First: What you are trying to do is a bad idea. This is only going to cause issues for someone else down the road.
The best things to do would be to either:
1. Find the referenced part and check it in along with the assembly.
2. Delete the reference from the assembly so the assembly doesn't need the part anymore
The last thing you can do which I don't recommend but will work is to just create a dummy empty part (with the same filename) so it has something to check in. The dummy empty part could be checked out and replaced with the real part down the road.
You will need the component parts eventually!
The best option is to find the parts so they get loaded with the assembly.
Deleting the component from the assembly will not be good for the future.
Creating a dummy part with the right part number for your assembly may be the best option to get things checked in now. You will certainly need to keep track of which parts are empty dummies so they can be cleaned up at a later time.
You really need to clean up your data and have ALL required dependencies available BEFORE loading. Anything else is going to create a huge mess with the relationships between the models. (As Stored vs. Latest, etc.) If you put garbage in, you're going to get garbage out.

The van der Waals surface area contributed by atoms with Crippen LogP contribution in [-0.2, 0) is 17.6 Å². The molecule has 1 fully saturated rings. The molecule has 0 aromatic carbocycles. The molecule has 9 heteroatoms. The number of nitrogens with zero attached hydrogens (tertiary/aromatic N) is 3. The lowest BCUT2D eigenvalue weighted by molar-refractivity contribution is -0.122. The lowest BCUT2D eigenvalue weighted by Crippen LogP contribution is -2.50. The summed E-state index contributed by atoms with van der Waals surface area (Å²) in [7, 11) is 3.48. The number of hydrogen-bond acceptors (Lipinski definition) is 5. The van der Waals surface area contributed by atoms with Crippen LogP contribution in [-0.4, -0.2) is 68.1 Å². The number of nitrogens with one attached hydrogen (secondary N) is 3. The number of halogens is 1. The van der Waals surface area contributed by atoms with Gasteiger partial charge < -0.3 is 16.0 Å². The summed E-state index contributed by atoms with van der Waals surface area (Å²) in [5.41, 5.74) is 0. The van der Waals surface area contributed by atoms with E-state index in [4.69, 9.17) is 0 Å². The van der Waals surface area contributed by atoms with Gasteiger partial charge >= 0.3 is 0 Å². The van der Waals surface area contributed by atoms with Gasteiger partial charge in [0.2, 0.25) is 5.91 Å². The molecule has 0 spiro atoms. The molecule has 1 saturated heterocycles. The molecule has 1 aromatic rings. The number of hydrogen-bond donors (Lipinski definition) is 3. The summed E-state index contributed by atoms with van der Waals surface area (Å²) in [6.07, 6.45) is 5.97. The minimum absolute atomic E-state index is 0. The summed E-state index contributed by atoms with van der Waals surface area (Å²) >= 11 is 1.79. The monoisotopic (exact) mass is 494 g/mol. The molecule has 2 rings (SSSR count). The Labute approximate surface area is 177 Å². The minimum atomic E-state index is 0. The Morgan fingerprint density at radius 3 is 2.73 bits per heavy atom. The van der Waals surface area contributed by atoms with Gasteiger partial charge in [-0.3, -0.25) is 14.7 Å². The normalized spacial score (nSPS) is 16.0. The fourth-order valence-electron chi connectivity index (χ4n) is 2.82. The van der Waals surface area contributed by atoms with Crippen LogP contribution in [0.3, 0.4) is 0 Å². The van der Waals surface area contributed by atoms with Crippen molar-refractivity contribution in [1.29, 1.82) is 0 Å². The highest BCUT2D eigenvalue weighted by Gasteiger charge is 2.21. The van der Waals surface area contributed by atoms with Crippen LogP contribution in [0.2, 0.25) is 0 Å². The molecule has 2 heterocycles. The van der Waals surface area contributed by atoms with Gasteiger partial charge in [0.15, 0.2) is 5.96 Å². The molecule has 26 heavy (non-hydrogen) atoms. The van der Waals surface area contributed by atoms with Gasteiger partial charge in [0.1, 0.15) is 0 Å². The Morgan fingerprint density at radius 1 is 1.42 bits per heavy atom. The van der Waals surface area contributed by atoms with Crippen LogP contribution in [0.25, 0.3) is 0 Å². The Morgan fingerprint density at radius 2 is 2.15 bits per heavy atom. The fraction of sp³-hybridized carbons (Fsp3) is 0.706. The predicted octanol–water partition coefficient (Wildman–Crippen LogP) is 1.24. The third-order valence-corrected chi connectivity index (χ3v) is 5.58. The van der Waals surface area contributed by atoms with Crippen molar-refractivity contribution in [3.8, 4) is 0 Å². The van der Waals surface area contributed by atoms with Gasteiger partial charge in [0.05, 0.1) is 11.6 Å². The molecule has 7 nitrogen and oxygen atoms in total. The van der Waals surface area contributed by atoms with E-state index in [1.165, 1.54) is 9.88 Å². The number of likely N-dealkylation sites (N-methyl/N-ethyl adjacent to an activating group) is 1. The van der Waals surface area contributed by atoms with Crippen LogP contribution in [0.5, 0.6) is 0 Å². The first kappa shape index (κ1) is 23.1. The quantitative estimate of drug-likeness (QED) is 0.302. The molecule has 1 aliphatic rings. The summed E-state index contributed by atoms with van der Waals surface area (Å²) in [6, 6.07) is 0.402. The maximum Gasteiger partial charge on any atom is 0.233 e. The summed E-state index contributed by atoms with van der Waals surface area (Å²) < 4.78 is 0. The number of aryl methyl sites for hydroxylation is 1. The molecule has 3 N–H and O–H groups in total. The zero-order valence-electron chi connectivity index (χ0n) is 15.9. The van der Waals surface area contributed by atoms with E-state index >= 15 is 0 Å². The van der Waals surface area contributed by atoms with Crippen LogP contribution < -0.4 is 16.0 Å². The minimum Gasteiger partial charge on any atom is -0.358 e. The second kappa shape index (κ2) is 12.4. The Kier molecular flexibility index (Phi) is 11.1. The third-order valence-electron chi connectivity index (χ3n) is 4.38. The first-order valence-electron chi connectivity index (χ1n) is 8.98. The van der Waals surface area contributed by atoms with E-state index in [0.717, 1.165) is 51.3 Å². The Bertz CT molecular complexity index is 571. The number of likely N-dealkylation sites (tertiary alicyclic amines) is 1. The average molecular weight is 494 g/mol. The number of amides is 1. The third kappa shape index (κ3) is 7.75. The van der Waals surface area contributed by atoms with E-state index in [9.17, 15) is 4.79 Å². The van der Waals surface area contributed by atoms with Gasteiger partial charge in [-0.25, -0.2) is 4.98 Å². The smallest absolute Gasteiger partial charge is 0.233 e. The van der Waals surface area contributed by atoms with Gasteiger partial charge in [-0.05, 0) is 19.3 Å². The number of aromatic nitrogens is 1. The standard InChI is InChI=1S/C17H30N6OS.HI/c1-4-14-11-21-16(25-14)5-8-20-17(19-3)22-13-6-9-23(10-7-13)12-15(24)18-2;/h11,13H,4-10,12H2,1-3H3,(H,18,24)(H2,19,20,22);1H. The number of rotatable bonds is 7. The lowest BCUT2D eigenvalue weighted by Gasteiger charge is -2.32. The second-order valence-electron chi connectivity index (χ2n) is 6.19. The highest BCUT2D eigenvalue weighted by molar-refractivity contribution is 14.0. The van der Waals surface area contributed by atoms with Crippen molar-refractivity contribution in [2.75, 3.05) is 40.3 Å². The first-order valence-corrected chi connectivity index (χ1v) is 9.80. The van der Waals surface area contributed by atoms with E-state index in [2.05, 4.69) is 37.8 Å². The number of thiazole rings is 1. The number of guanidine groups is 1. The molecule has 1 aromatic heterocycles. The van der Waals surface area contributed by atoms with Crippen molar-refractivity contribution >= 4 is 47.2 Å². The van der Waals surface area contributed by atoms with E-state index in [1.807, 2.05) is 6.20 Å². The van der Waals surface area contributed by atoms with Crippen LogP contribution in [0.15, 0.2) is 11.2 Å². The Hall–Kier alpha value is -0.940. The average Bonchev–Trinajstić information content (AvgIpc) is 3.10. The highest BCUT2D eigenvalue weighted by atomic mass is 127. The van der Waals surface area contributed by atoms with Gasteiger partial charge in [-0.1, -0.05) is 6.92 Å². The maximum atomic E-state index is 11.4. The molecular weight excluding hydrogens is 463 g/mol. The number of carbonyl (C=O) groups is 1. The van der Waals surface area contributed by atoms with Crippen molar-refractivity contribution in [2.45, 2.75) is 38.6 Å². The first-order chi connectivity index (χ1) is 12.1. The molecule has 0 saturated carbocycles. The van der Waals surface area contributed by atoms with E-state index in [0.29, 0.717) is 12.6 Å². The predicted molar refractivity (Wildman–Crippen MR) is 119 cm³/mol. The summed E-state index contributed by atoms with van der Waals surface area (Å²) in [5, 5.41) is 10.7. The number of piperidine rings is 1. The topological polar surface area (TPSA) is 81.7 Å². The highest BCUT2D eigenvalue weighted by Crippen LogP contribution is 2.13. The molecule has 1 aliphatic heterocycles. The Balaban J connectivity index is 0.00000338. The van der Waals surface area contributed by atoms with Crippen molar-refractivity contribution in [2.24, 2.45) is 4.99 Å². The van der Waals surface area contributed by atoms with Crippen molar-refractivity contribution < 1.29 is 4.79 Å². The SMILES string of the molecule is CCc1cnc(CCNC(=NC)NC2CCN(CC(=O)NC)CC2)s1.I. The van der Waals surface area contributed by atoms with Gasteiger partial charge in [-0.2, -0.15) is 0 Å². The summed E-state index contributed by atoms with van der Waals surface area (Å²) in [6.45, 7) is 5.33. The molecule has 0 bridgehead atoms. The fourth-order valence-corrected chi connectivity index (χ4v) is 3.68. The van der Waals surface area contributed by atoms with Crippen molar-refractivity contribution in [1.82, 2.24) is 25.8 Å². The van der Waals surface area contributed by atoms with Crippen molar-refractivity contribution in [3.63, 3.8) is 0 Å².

Sounds like your company needs to bite the bullet and find those component parts.
When we did bulk loading into Windchill, we followed a set number of steps for loading component parts so the dependencies were created/maintained.
1) Load standard hardware files, family tables, etc.
2) Load other component part files.
3) Load assemblies
4) Load drawings
This will allow the majority of your assemblies to find and resolve component part associations.
If you have multiple files of the same name in different folders, this may cause a problem depending if these same-named parts are copies of the others or just have the same name. Copied files of the same name will not be an issue, just bring in the first and then ignore duplicate names. Same name fil, not a copy can be a real issue as the part orientation may be different, internal ids may be different and then mating conditions fail as the part doesn't 'match' what it is looking for.